Tuesday, March 24, 2015

Beyond everything that I know

It occurs to me this morning that if I really take this question of inner work seriously, this question of God and what His intentions for me are, I really do have to go beyond everything that I know.

Of course, Jeanne de Salzmann wrote about this in her notes; yet do I really believe it? Meister Eckhart brings me to the same questions; and no matter where in myself I turn, I'm forced to ask questions and see things that transcend any understanding I currently have.

In a sense, I saw this morning, I have to go beyond Gurdjieff and everything about him, even the word itself. I have to forget about this teaching, that teaching, the Buddha, Christ, and so on — and allow all of these things to die off, to become a formless search within me.

I have to let go of my assumptions, opinions, and attitudes. First I see, it is true, the impossibility of that. I have to stand in front of that and look at it. The convictions I have are all false ones, somehow; there is a nothingness that has to be confronted, and yet in that nothingness is everything of substance, everything from which Being emanates. So it isn't nothing; yet it certainly negates and destroys everything I know.

This is a place of great discomfort. I see that I don't know anything about life and about what I am doing; I see that my wants and needs are temporal, and relate only to aspects of being that will become corrupted and die. There is an element of Being that is not affected by this; yet I don't focus on that, I forget, even as it is forever present and active in me, to come into relationship with it.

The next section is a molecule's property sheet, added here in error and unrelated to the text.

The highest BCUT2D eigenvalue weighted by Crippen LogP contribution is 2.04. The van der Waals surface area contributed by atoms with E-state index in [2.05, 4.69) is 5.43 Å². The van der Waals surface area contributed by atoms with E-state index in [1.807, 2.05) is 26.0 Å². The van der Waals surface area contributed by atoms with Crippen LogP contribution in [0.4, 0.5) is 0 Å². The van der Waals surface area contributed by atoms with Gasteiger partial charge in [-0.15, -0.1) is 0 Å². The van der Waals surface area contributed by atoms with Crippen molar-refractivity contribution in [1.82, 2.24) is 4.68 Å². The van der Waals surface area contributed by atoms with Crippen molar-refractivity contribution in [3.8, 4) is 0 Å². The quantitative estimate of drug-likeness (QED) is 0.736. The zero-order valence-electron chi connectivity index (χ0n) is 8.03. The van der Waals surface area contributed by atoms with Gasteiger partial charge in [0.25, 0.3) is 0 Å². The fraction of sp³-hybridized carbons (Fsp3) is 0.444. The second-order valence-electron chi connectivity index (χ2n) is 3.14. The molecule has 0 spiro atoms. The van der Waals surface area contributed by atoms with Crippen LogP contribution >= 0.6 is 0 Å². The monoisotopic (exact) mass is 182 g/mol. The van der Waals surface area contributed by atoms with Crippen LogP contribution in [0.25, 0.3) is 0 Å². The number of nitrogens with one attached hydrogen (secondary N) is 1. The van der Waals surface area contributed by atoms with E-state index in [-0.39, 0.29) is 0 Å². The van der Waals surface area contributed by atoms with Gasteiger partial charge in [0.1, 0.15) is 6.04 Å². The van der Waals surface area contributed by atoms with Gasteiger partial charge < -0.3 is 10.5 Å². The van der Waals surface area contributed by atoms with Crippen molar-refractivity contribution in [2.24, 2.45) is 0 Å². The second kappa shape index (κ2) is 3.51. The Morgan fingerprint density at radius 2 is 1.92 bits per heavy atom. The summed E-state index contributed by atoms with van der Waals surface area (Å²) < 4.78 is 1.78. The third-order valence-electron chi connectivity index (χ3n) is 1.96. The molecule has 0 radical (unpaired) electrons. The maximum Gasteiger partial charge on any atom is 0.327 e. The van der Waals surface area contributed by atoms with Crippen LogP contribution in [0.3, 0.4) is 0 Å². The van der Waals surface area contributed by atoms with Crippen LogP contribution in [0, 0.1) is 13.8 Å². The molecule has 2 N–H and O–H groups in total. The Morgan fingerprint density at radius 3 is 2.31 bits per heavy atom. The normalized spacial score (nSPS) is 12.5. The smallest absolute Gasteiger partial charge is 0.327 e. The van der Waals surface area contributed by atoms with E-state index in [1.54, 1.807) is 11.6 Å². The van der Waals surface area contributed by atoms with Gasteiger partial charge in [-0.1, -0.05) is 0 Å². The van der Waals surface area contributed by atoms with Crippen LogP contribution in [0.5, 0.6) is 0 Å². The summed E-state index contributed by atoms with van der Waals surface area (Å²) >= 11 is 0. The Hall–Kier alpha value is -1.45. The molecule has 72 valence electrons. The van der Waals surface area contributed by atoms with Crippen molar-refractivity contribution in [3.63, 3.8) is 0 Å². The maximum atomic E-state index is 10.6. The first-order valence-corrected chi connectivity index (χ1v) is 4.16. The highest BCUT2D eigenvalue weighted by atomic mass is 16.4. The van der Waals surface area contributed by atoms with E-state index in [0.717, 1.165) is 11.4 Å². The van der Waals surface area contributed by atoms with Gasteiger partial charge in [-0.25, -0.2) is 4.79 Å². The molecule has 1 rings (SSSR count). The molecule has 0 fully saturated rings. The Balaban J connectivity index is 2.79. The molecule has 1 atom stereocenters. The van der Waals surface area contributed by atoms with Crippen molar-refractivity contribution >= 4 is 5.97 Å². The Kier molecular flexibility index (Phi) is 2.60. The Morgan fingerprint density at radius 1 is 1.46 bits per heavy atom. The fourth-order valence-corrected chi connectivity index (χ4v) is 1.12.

It is as though I were a drunkard who had sobriety living in me, right next to me, advising me as I sat at the bar doing one shot after another. And indeed, that's not such a bad analogy. I lived through that once, and there is a truth in what I say there; yet the same thing happens to my soul and my spirit  in relationship to God, and the denier in me doesn't want to confront that.

So do I really believe in this idea of abandoning everything? I can read about it, I can think about it, but in the end, don't I always try to come back to images and forms? And don't I, at the same time, know beyond any doubt and forever, not just through faith but through the experience of truth itself, that the images and forms are all just substitutes for what is real?

Well, I see how I don't know the answers to those questions.

I will get up again this morning and go to work and accept the conditions, even though most of what is in me resists everything that happens in my life in one way or another. Really, it's distressing to see, over and over again, how much of me is formed in a negative way. I live through that every day, rejecting everything; and yet the conditions are exactly right, and they are all good ones.

Why are these parts in me like that? I wonder.

When I encounter goodness and Grace, it works slowly and gently and lovingly to take me past myself. It needs to do that; because there is no good here for what is necessary.


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